However, during the summer, you may need to water it 2-3 times each week depending on how hot it gets.
In the winter, it is important to cut back on watering and allow the soil to dry more between waterings. This will prevent wet soil and overwatering. As such, you’ll likely only need to water your Anthurium Papillilaminum once every 2-3 weeks.
Note that the watering frequencies above are just guidelines.
That’s because how quickly soil dries depends on so many factors including how much sun your plant gets, how hot or cold it is, the humidity, the kind of soil you use and how much you water.
Therefore, I find that a more accurate way of watering the plant is to always check the soil before adding any water.
This will let you know how moist or dry the soil is before adding more. In doing so, you can avoid overwatering.
To do so, just stick your finger into the soil down to about 2 inches from the surface. If the soil at that depth is wet or even slightly moist, wait 2 days before testing again.
Never water the plant at this state because the soil still has moisture. Doing so will cause you to overwater the plant eventually.
Instead, wait until the top 2 inches of soil is completely dry before you add water.
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Anthurium Papillilaminum Potting Soil
The best potting soil for Anthurium Papillilaminum is moist, well-draining, fertile soil with pH between 6.1 to 6.5. It is also a good idea to use chunky soil since this helps with aeriation.
The simplest way to get this kind of soil is to buy an Aroid Mix.
Aroid mixes are designed for Anthuriums and other Aroids like Monsteras and Philodenderons. They drain excess moisture really well to keep the roots well-oxygenated and away from waterlogging.
Thus, this will keep your Anthurium Papillilaminum safe from overwatering and root rot problems.
In you prefer to make your own soil instead of buying something off the shelf, you can easily do so as well.
I like to use a combination of:
- 2 parts orchid mix
- 1 part peat
- 1 part perlite
This will give the plant what it needs and make sure that the soil is moist enough to keep the roots well-hydrated without putting it at risk of overwatering or waterlogging.
In addition to using the right potting soil, it is also important to use a pot with drainage holes at the bottom.
This way, the excess water that drains from the soil won’t just pool at the bottom of the inside of the pot. if this happens, the soil stays wet.
Drainage holes will let the liquid quickly exit and drip down allowing the soil to stay drier.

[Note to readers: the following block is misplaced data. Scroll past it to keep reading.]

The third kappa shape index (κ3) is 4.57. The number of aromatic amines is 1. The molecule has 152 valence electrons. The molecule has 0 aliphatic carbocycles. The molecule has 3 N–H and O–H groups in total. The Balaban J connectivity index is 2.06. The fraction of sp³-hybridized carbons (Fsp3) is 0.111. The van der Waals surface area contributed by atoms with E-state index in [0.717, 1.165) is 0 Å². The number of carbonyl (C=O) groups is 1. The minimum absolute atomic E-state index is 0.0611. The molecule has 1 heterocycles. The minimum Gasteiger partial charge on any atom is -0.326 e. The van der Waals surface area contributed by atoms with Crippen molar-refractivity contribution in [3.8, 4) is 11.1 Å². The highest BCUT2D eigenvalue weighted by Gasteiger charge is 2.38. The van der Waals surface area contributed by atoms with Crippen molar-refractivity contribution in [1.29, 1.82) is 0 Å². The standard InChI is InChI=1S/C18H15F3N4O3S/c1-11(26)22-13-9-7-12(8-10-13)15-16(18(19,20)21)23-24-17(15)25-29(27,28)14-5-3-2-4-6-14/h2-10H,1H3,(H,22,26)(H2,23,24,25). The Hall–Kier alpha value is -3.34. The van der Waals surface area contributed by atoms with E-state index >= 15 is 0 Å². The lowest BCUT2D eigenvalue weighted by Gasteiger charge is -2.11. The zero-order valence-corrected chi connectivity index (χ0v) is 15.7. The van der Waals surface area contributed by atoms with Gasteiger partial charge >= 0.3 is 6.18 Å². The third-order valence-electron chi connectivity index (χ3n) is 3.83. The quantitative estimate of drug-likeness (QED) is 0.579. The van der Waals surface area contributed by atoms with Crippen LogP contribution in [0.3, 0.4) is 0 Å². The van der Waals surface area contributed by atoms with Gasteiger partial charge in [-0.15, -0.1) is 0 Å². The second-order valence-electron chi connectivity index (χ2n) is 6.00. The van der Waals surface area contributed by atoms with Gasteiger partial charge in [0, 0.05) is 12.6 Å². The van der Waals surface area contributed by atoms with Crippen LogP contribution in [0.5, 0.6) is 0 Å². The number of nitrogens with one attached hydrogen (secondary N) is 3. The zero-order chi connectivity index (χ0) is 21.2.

Fertilizer is another important aspect of caring for your Anthurium Papillilaminum.
Feeding your plant ensures that it gets sufficient nutrients to grow fast and produce large, lush foliage.
However, avoid the temptation of over fertilizing your plant. This is something I see a lot of new houseplant owners do in hopes that more fertilizer will make the plant grow bigger faster.
And while this works in the very short term, it will soon cause problems.
The reason is that fertilizer contains mineral salts. These salts are used to transport the nutrients efficiently so the plant’s roots can absorb them.
However, once the roots take the nutrients and the water evaporates, you’re left with fertilizer salts building up in the soil.
This is why it is important not to add too much fertilizer each time you apply. And to avoid feeding the plant too often.
Instead, the Anthurium Papillilaminum only needs fertilizer once a month during its growing season. Use a balance liquid fertilizer diluted to quarter strength.
Since the Anthurium Papillilaminum is not known for its flowers, you don’t need to use a high phosphorus blend.
Make sure to dilute the application and not to feed the plant more than needed as its roots are easily burned by excess fertilizer or overconcentration.
The Anthurium Papillilaminum can grow up to 3 feet tall with proper care. Just as importantly, its large hanging leaves make up most of the plant.
As such, you’ll see then curve outwards from their long, thin stems. This makes them stunning to look at.
And while the plant is fairly fast growing, there’s not need to prune it heavily since the leaves are what make up overall plant.
At most, you’ll probably only need to remove one or two leaves at any give time. Avoid doing more because each leaf if big, it leaves a blank space that can quickly make your Anthurium Papillilaminum look more sparse.
That said, remove any yellow, brown, damaged, diseased or old foliage to help the plant grow faster.
How to Propagate Anthurium Papillilaminum